Excision Numero Uno

When I last wrote, I was waiting for the pathology results from the two skin biopsies I had because of 2 suspicious looking moles (I have an increased risk for melanoma because of my BRCA2 mutation and my mom’s history of melanoma). The results came back and both moles were severely atypical/pre-melanoma. I was very relieved they weren’t melanoma, but a bit surprised that both of them were pre-melanoma. My dermatologist explained they would both have to be excised (removed) in two separate procedures.

I had the first excision this morning, which was the site on my left hip. When the surgeon showed me the area he was going to remove – it was a bigger are than I had expected – but he explained that if the pathology comes back as melanoma (which is very unlikely) – they will have excised enough that I don’t have to get anything additional removed. That was a relief to me! Also, I made sure antibiotics were being prescribed (they were) because my breast surgeon had told me any time I have any procedure – even a dental procedure – I need to be on antibiotics. After a mastectomy, the highest reason for capsular contracture is infection.

The surgeon put on some relaxing music and began numbing me with burning needles aka lidocaine – if any of you have experienced the burn of lidocaine, you understand what I’m talking about. The actual excision wasn’t bad bc of the magic numbing lidocaine – but it did feel really strange to feel the pressure and pulling of all the stitches – but not be in pain. I actually felt a bit queasy because of how odd the sensation was.

He finished up and Adam (right by my side as always – best hubby ever) took a picture to show me, and I was really impressed with how good it looked. This mole was right below a huge ass star tattoo that I have (yay first year of college on Haight St in San Francisco), and I was thinking a huge corner chunk of the star would be gone, but the surgeon removed it in a way that now it just kinda looks like one of the edges is crooked – or as Adam says, “looks like a star fish.” I have a bunch of stitches – 2 layers of them – but it is the internal kind so it doesn’t look bad at all. I’m actually really lucky that the mole was below the tattoo so I was able to see it. So if you have tattoos, make sure to take a close look for moles underneath and get annual skin checks at the dermatologist.

It’s gonna be sore while I’m healing since it is in a spot that moves a lot whenever I move up and down – so I’m taking it easy per the doctor’s orders, and switching off between binge watching Dash Dolls while taking pain killers. Adam’s literally a saint for enduring hours of this show.

I’ll keep everyone posted about the pathology results and when I get the next site removed. Here are pictures of the before and after, so click if you wanna see! The pic on the left is the marker site of what they were going to remove (the red stuff is iodine, not blood) and the right is the final result w my starfish 🙂

Practice What You Preach

I’m all about advocacy, and knowledge being power, but lately – I haven’t done the best job of taking my own advice when it comes to my risk for skin cancer. Even though breast and ovarian cancer are the two biggies when it comes to BRCA risks, there are other cancer risks that come with the BRCA mutation as well. Specifically, there is an increased skin cancer risk with the BRCA2 mutation, which is the one I have.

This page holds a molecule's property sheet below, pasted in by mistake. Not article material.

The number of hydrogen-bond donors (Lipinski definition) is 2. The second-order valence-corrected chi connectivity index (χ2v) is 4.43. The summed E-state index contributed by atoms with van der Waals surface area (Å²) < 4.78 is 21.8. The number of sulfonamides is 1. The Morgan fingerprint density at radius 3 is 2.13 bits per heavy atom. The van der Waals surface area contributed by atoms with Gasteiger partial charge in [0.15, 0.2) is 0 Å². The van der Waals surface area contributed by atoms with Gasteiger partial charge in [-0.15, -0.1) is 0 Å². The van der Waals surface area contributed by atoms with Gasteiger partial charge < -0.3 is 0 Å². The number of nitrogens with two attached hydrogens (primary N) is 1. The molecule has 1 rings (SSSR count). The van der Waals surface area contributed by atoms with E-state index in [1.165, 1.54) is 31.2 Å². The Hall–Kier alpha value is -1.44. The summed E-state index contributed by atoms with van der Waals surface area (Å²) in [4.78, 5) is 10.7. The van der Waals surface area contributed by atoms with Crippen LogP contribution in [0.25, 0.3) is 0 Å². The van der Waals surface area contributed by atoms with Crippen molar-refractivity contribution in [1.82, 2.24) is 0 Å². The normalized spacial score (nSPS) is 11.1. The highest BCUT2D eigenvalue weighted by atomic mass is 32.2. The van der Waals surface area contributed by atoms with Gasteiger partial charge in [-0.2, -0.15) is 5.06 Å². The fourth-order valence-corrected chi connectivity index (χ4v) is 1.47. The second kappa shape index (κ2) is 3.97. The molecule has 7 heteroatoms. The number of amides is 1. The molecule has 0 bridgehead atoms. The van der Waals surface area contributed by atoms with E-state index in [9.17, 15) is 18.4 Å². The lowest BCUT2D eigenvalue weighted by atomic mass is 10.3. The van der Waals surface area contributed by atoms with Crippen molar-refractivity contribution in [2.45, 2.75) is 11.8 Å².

My mom (also a BRCA2 carrier), was diagnosed with malignant melanoma in 2008 (it’s now gone, woohoo), which also makes my melanoma risk higher. I’m usually good about going to the dermatologist for skin and ocular melanoma checks every 6-12 months, which is the recommendation for BRCA2 carriers. I wear face and body sunscreen every day, and makeup containing SPF. I basically stalked Sephora and Shiseido when my favorite foundation suddenly lost its SPF factor on the label (still figuring out that mystery).

The last time I went in for a skin check was over a year ago, in July 2014, before my prophylactic mastectomy. Between mastectomy complications, recovery, reconstructive surgery, finishing nursing school and becoming a nurse – I didn’t practice what I preached – I went over a year without going to the dermatologist. Luckily, my observant hubby noticed a mole that suddenly looked different. He urged me to see the dermatologist and I kept saying “I will, I will. As soon as [insert excuse here] is finished I’ll make an appointment.” I kept delaying making an appointment and he kept asking me to make one. He even ratted me out to my mom who also got on the bandwagon. Flash forward to a few weeks ago, when I went to a 2 day oncology nursing course. We had a section on skin cancer and that put me in check to make a dermatologist appointment.

I had my appointment yesterday and my dermatologist asked if there was anything of concern to me, and I pointed out the mole. To give you some context, the dermatology office has bookmarks they give out that have the ABCDE‘s of melanoma, and my mole definitely fit most of the categories. My dermatologist agreed that she was concerned about the mole, and biopsied it, along with one on my back that she’s not as concerned about. I liked the doctor a lot, she’s a straight shooter and gave me all the information I needed, in case the mole is melanoma. So now I’m a bit sore from the biopsies, and a bit freaked out waiting for my results – which take 10 days to get back. I’m trying to think positive, because the results could totally come back that everything is a-ok, but it could also be melanoma, so I’m just hoping for the best but being realistic about all the possibilities.